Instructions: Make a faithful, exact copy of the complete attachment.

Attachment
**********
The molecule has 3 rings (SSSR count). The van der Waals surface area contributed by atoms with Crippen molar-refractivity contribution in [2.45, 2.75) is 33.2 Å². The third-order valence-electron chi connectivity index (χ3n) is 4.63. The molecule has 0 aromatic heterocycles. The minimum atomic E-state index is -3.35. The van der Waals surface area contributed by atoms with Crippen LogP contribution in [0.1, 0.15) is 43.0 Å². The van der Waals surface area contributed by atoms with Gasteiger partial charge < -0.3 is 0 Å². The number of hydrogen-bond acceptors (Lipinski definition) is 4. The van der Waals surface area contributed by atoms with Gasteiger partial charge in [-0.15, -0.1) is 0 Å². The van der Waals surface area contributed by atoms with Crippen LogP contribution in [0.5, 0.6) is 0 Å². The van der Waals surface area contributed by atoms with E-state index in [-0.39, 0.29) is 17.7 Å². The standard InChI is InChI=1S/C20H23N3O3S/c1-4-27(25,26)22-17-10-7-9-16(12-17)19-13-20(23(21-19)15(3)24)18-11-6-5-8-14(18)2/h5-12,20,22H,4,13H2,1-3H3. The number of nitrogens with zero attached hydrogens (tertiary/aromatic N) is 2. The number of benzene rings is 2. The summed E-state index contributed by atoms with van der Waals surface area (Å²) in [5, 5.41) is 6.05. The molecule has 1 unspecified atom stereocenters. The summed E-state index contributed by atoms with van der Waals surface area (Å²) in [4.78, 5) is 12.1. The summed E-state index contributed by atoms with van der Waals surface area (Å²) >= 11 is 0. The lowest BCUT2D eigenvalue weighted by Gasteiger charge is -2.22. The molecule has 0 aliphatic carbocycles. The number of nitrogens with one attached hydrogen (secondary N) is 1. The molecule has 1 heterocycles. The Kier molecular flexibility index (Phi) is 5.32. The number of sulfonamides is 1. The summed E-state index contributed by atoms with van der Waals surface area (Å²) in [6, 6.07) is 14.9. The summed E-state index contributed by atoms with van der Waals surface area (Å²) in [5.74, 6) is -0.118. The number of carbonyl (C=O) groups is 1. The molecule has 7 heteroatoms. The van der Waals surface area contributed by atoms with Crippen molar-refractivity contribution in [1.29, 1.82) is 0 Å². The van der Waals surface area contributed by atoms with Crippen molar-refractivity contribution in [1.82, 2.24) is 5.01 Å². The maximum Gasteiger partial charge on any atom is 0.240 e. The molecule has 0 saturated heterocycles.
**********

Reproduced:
The molecule has 3 rings (SSSR count). The van der Waals surface area contributed by atoms with Crippen molar-refractivity contribution in [2.45, 2.75) is 33.2 Å². The third-order valence-electron chi connectivity index (χ3n) is 4.63. The molecule has 0 aromatic heterocycles. The minimum atomic E-state index is -3.35. The van der Waals surface area contributed by atoms with Crippen LogP contribution in [0.1, 0.15) is 43.0 Å². The van der Waals surface area contributed by atoms with Gasteiger partial charge < -0.3 is 0 Å². The number of hydrogen-bond acceptors (Lipinski definition) is 4. The van der Waals surface area contributed by atoms with Gasteiger partial charge in [-0.15, -0.1) is 0 Å². The van der Waals surface area contributed by atoms with Crippen LogP contribution in [0.5, 0.6) is 0 Å². The van der Waals surface area contributed by atoms with E-state index in [-0.39, 0.29) is 17.7 Å². The standard InChI is InChI=1S/C20H23N3O3S/c1-4-27(25,26)22-17-10-7-9-16(12-17)19-13-20(23(21-19)15(3)24)18-11-6-5-8-14(18)2/h5-12,20,22H,4,13H2,1-3H3. The number of nitrogens with zero attached hydrogens (tertiary/aromatic N) is 2. The number of benzene rings is 2. The summed E-state index contributed by atoms with van der Waals surface area (Å²) in [5, 5.41) is 6.05. The molecule has 1 unspecified atom stereocenters. The summed E-state index contributed by atoms with van der Waals surface area (Å²) in [4.78, 5) is 12.1. The summed E-state index contributed by atoms with van der Waals surface area (Å²) >= 11 is 0. The lowest BCUT2D eigenvalue weighted by Gasteiger charge is -2.22. The molecule has 0 aliphatic carbocycles. The number of nitrogens with one attached hydrogen (secondary N) is 1. The molecule has 1 heterocycles. The Kier molecular flexibility index (Phi) is 5.32. The number of sulfonamides is 1. The summed E-state index contributed by atoms with van der Waals surface area (Å²) in [6, 6.07) is 14.9. The summed E-state index contributed by atoms with van der Waals surface area (Å²) in [5.74, 6) is -0.118. The number of carbonyl (C=O) groups is 1. The molecule has 7 heteroatoms. The van der Waals surface area contributed by atoms with Crippen molar-refractivity contribution in [1.29, 1.82) is 0 Å². The van der Waals surface area contributed by atoms with Crippen molar-refractivity contribution in [1.82, 2.24) is 5.01 Å². The maximum Gasteiger partial charge on any atom is 0.240 e. The molecule has 0 saturated heterocycles.